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Provisionally registered pharmacists can offer Pharmacy First service

Pharmacists in Scotland on the GPhC’s provisional register will be able to offer the NHS Pharmacy First service provided they pass a risk assessment, C+D has learned.

Employers must risk-assess provisionally registered pharmacists before they start working and need to consider whether they are trained to deliver the services that their pharmacy offers, the General Pharmaceutical Council (GPhC) said in a document published earlier this week (July 10).

“If the risk assessment deems it is within the provisional pharmacist’s competence, then they will be able to carry out Pharmacy First consults,” Community Pharmacy Scotland (CPS) director of operations Matt Barclay told C+D earlier this week (July 13).

Provisionally registered pharmacists will need to sign up to deliver the two patient group direction (PGD) led Pharmacy First services for patients with urinary tract infections or impetigo, Mr Barclay said.

They will also need “to declare themselves competent to do this, which may well be part of the risk assessment process,” he added.

“No barriers”

A Scottish government spokesperson told C+D earlier this week (July 13) that it can “see no barriers” to provisionally registered pharmacists providing this service once they have met all requirements set out by the GPhC for joining the register provisionally and undertaken the “appropriate training for the NHS Pharmacy First service”.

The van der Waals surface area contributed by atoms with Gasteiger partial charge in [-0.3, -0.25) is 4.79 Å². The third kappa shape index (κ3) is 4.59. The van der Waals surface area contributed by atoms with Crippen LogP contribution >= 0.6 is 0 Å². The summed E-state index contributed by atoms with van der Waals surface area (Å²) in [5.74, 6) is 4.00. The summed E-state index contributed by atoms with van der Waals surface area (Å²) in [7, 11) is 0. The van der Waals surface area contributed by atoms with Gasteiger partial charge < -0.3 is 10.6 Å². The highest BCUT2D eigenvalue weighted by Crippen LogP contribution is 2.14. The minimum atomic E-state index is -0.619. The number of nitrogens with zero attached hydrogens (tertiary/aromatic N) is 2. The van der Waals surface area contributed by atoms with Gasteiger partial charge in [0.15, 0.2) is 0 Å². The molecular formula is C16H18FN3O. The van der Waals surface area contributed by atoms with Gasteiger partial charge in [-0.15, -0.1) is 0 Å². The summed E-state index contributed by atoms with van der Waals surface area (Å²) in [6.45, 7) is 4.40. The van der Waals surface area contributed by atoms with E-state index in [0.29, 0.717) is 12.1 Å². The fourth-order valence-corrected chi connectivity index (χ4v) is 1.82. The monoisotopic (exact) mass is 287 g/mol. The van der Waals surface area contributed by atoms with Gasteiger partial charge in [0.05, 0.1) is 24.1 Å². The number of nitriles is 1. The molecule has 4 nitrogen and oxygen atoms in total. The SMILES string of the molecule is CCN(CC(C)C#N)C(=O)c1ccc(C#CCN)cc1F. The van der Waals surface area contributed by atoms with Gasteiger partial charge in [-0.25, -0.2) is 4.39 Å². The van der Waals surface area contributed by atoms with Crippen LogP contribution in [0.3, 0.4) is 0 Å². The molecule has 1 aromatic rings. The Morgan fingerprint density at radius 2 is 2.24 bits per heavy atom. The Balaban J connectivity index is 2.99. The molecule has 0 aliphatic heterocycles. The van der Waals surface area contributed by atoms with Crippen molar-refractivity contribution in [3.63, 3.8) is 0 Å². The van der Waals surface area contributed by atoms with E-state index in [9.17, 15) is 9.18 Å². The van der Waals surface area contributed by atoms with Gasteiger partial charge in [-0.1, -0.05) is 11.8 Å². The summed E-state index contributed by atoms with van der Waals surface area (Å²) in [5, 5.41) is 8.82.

Speaking to C+D last week (July 9), CPS CEO Harry McQuillan said he did not believe it would be an issue for provisionally registered pharmacists to offer the new service.

“If you can check a prescription and hand out medication under your control, then surely you’re able to assess the patient as well, based on your competences,” he said.

The NHS Pharmacy First service will see pharmacists offer free advice, treatment or supply of medicines – supported by national PGDs – to patients presenting with urinary tract infections or impetigo.

Launching on July 29 after its planned April launch was postponed due to COVID-19, the service will provide pharmacies with a base payment of £1,250 a month from October.

Do you agree that provisionally registered pharmacists should be able to offer services?

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